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News Quirks 08.23.06


Published August 23, 2006 at 4:00 p.m.

Curses, Foiled Again Police said that Pierre Barton, 20, tried to rob a Cleveland pizza place by waving a gun in the manager's face. When he dropped the weapon, which turned out to be two sticks taped together and covered with a black cloth, he hastily grabbed the bulky cash register, containing $800, and ran off with it. While fleeing, Barton dropped his holdup script, written on two index cards: "Give me the money" and "Tell I'll kill your family." The manager gave chase, despite Barton's warning that he would shoot him, even though he no longer had even a fake weapon, and cornered him until police arrived.

Lest We Remember Although 95 percent of the people who responded to a Washington Post poll knew that the terrorist attacks on the World Trade Center and the Pentagon occurred on September 11, 30 percent couldn't remember the year or got it wrong. Of those 30 percent, almost half were 55 or older. Sixteen percent were college graduates.

Looking for Loopholes Lawyers for Phillip E. Elmore, 43, who admitted killing his girlfriend and was sentenced to death, argued before the Ohio Supreme Court that their client shouldn't be executed because the trial judge rejected jurors' request for cigarette breaks during deliberations. "A capital trial is supposed to be a considered process," Keith A. Yeazel, one of the lawyers, said. "Jurors shouldn't be trying to speed up the process so they can go outside and smoke a Kool cigarette."

We're All Bozos on This Bus An annual British rock festival changed its circus theme after learning that a number of its ticket-holders are afraid of clowns. Last year's Bestival, which featured a cowboys-and-Indians theme, broke a world record for the biggest fancy dress party when 10,000 people turned up in Wild West disguises, but this year, organizers feared thousands of clowns in one place at the September event could spark mass panic. "We have had so many people with clown phobias contact us," BBC Radio One disc jockey Rob Da Bank said, "I am worried everyone might end up hiding in the woods."

--Police in Arcata, Calif., arrested Aaron Ray Holland, 34, after receiving reports of a man trying to withdraw money from an automatic teller machine in Valley West while wearing a clown mask. After tracking Holland to his residence, officers found stolen bank and credit cards, as well as Holland's wallet, dumped behind his home. "If you're trying to get away with something," Officer Bob Martinez said, "wearing a clown mask on a Monday afternoon in Valley West is not the way to do it."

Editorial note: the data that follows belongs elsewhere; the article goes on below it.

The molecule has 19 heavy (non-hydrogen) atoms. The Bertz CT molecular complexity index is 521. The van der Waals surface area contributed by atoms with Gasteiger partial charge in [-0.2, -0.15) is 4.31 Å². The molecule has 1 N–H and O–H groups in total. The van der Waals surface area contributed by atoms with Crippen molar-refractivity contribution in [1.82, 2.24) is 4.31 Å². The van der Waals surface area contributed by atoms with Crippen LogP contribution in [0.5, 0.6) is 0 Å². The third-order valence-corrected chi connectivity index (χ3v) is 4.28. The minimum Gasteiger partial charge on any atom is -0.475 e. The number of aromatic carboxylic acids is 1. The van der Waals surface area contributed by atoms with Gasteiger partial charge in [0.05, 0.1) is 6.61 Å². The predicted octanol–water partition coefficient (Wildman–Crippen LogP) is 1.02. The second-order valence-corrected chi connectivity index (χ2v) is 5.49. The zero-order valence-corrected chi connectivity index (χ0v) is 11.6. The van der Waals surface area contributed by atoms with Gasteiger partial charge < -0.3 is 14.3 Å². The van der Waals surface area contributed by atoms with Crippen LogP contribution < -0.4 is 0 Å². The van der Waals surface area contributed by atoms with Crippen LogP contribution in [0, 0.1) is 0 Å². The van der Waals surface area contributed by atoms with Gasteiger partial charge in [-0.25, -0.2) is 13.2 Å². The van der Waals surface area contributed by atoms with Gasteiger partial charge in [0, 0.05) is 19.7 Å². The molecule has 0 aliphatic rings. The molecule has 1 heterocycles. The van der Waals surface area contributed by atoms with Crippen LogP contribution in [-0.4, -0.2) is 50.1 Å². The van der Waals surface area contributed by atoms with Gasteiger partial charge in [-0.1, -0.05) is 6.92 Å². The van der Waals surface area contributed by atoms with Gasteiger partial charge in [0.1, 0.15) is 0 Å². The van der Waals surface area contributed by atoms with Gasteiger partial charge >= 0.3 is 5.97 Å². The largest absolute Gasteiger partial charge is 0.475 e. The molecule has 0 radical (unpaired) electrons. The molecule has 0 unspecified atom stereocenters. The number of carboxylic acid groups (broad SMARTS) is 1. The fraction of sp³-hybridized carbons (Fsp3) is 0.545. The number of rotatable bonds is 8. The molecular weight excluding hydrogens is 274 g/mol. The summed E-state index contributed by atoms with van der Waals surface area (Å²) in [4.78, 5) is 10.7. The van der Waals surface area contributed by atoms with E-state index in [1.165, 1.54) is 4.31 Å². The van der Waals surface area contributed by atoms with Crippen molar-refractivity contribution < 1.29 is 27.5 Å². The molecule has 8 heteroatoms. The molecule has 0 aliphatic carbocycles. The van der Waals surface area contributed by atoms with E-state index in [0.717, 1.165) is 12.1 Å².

Fill-Up Follies During a gasoline giveaway in Milwaukee, two vehicles crashed, several arguments and fights occurred, four people were arrested on disorderly conduct charges, and three police officers were sent to the hospital. Allstate Insurance sponsored the event to reward the city for its safe-driving record. Noting that the giveaway attracted a 2-mile line of vehicles by the time Andy's gas station opened at 6 a.m., police official Anne E. Schwartz said, "You never know what's going to happen when you give away free gas."

Lousy Gas Mileage Is the Least of Their Problems Federal highway safety investigators are studying 26 complaints that the front wheels of the 2003 model Hummer H2 sport utility vehicle fell off for no apparent reason. The first person to report the problem was Mark Glover, the auto editor of the Sacramento Bee, who told the government that his test-drive of a yellow 2003 H2 ended abruptly when the vehicle veered suddenly to the left and crashed in the newspaper's parking lot. Photos by a Bee photographer showed a scraped light pole and a wheel 15 feet away. Suspecting that a part called the steering knuckle, which holds the steering arms in place near the front tires, may have caused H2 suspensions to collapse or their wheels to separate, engineers from the National Highway Traffic Safety Administration also are examining data about 61 steering-knuckle failures on three-quarter-ton GM Suburban and Avalanche pickup trucks.

The Medium Is the Message A Florida-based blimp company said it has received approval from the Federal Aviation Administration to launch a new lighter-than-air craft featuring a 70-by-30-foot LED screen that will flash commercials from the air. "It totally rises above the clutter," said Toby Page, marketing director of the Lightship Group in Orlando. Company officials would not identify the flying billboard's first client, which paid $5 million for a yearlong campaign, but said the craft will first be deployed overseas. They added that besides commercials, the A-170 can flash sports highlights and movie trailers.

--Homeland Security officials in Indiana warned Vermillion County to stop using electronic emergency message boards to advertise fish fries, spaghetti dinners and other community events. Homeland Security bought the 11 signs for $300,000 to flash evacuation routes for drivers in case of a terrorist attack or natural disaster, but sponsors of a spaghetti dinner fundraiser and an elementary school carnival reported larger-than-usual turnouts after message-board ads. "We run the county," Tim Wilson, president of the County Commissioners, declared. "We make decisions to run the county on what's best for us."

--US Airways announced plans to sell advertisements on its air-sickness bags. "They're in every seat-back pocket," airline official Phil Gee said. "We figure it's there, why don't we make it multipurpose?" Michael Boyd, president of an aviation-consulting group, said the scheme could get a lot of mileage because "people aren't barfing as much in planes as they used to."